USLEO: The concept of using force “one step above” that of the suspect has no basis in law. Officers are not required to use the least amount of force necessary to affect an arrest. In fact, police are often trained to use as much force as is reasonable to more quickly affect the arrest to decrease the overall danger. I think a lot of people have a problem with LE because they don’t know why we do the things we do and they don’t know the laws behind it.

USLEO: There is nothing unreasonable, and I challenge you to find any case law to the contrary, about an officer using hard handed tactics against an actively resisting subject. I am absolutely saying that those officers’ actions were reasonable. The suspect was not under control. Once he was, all force stopped. This is a felony suspect who fled from police and was physically resisting arrest. There’s nothing wrong with using grappling techniques and strikes to gain compliance and get the suspect under control. There is no safe way to run from the police or resist arrest.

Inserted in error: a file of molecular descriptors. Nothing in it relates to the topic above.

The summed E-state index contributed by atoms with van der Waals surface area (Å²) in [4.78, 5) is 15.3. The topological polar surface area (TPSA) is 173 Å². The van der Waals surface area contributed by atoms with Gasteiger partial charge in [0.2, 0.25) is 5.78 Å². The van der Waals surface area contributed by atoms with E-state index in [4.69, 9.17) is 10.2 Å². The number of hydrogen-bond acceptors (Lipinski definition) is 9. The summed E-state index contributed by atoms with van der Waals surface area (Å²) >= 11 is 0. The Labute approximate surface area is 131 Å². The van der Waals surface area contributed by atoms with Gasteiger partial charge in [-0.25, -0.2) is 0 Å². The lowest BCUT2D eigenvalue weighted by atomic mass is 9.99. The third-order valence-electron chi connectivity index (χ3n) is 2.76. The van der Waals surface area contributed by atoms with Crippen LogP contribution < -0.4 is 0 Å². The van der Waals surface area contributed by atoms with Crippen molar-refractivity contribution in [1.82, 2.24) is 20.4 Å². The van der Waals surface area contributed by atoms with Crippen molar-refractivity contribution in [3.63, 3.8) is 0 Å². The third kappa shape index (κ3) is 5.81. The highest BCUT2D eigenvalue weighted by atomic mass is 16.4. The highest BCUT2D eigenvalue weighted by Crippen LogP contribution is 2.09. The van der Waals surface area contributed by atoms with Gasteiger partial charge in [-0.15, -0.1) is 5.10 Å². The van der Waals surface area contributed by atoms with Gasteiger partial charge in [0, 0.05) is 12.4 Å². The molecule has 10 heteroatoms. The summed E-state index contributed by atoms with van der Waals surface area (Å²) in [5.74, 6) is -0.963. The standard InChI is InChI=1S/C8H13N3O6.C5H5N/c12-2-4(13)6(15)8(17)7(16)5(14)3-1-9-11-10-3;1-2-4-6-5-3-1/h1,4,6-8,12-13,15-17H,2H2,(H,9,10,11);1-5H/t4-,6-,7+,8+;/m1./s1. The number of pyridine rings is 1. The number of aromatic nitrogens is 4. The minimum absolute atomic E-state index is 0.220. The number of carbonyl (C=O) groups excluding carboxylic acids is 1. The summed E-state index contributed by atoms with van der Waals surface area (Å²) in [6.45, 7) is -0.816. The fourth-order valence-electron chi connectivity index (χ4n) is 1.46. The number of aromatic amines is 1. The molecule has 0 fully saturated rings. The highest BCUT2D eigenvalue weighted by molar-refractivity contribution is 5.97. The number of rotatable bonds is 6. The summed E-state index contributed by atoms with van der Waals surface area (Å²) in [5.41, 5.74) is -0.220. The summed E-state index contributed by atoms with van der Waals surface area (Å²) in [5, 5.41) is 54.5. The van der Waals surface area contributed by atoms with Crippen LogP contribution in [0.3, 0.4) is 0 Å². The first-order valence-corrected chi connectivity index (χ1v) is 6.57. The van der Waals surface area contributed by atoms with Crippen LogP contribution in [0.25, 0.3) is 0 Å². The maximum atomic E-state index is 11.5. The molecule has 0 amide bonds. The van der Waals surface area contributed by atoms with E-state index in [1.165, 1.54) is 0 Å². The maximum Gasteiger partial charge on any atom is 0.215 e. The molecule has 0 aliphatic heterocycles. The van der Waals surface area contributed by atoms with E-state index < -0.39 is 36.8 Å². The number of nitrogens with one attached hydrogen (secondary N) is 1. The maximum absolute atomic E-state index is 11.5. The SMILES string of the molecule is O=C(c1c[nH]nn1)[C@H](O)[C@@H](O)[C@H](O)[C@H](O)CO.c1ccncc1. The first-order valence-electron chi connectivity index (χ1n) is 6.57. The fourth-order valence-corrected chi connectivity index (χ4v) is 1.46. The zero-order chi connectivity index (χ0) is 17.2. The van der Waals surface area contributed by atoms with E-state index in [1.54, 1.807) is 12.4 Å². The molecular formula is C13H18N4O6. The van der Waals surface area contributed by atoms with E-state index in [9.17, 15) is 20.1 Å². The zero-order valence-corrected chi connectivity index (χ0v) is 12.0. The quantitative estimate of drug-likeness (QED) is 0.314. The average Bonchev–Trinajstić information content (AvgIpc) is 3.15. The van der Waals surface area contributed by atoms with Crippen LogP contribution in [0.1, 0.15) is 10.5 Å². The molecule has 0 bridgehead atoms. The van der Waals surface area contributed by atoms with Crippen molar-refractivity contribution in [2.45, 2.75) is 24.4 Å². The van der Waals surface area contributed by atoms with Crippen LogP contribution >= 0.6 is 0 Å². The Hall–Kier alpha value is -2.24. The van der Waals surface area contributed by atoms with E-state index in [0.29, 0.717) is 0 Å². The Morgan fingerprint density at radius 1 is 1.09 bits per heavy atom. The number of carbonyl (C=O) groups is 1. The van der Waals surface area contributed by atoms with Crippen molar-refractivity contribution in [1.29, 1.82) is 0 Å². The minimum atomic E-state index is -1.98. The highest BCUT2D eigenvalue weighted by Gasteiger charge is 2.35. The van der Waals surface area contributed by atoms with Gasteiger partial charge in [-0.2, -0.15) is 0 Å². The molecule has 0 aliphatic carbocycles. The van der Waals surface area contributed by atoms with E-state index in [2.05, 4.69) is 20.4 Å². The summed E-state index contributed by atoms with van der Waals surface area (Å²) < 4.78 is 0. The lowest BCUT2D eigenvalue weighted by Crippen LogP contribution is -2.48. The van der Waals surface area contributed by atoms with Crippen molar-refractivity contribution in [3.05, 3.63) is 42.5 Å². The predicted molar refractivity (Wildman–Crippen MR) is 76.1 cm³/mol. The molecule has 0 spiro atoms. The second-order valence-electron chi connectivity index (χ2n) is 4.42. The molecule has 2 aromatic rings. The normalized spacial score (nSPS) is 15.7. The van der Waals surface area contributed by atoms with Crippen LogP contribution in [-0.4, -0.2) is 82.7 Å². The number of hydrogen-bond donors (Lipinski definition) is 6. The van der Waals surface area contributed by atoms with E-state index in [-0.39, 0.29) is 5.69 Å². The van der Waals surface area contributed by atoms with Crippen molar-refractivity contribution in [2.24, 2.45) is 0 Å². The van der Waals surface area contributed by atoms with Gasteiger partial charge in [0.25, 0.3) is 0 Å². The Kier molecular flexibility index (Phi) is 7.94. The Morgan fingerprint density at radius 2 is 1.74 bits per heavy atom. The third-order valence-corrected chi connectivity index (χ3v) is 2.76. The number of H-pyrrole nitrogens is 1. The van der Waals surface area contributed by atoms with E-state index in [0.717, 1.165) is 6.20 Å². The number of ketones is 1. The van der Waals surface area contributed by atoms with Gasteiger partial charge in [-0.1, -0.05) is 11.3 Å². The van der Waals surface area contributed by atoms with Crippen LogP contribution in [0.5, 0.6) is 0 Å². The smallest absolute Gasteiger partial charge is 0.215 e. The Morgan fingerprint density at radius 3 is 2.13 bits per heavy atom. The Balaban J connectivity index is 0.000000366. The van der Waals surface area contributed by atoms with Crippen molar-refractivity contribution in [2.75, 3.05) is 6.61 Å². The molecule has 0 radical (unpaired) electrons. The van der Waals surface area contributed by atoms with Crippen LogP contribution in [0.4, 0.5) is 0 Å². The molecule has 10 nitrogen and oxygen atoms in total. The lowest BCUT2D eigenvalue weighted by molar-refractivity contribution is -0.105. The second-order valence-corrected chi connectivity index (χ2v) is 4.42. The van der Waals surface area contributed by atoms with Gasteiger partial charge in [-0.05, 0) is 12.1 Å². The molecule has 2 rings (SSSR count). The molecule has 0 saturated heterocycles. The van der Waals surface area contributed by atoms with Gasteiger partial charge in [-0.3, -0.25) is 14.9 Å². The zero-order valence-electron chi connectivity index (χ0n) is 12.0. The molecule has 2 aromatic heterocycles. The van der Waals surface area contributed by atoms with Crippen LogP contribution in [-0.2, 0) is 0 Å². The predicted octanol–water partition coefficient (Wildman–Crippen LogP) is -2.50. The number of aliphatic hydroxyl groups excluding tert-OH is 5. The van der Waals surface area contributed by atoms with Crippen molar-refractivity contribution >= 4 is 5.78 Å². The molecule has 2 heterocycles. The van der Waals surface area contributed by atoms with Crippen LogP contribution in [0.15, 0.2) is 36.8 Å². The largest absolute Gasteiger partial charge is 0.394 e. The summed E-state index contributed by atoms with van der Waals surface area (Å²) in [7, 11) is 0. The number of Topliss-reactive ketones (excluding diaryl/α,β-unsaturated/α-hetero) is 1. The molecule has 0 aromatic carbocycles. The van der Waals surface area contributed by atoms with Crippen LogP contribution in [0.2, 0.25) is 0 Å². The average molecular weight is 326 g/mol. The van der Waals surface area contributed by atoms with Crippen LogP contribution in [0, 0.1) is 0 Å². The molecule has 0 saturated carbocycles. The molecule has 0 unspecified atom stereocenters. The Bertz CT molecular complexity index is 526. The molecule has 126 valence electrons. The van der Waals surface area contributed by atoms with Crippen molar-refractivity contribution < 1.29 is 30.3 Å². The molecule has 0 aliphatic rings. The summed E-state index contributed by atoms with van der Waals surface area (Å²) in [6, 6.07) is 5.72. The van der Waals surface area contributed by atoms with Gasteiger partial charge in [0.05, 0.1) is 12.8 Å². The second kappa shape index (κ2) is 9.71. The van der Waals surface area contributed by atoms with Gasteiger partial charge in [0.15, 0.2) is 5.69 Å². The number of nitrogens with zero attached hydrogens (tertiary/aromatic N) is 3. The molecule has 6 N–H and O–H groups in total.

USLEO: No, we do not have to fight fair, use a minimal amount of force, or try to prevent injury to the suspect. Ignorance of the law makes a lot of people think that police are doing something wrong. People often think that I can’t talk to a juvenile without their parent’s permission. Not true. People also think we can’t use force against juveniles. Again, not true.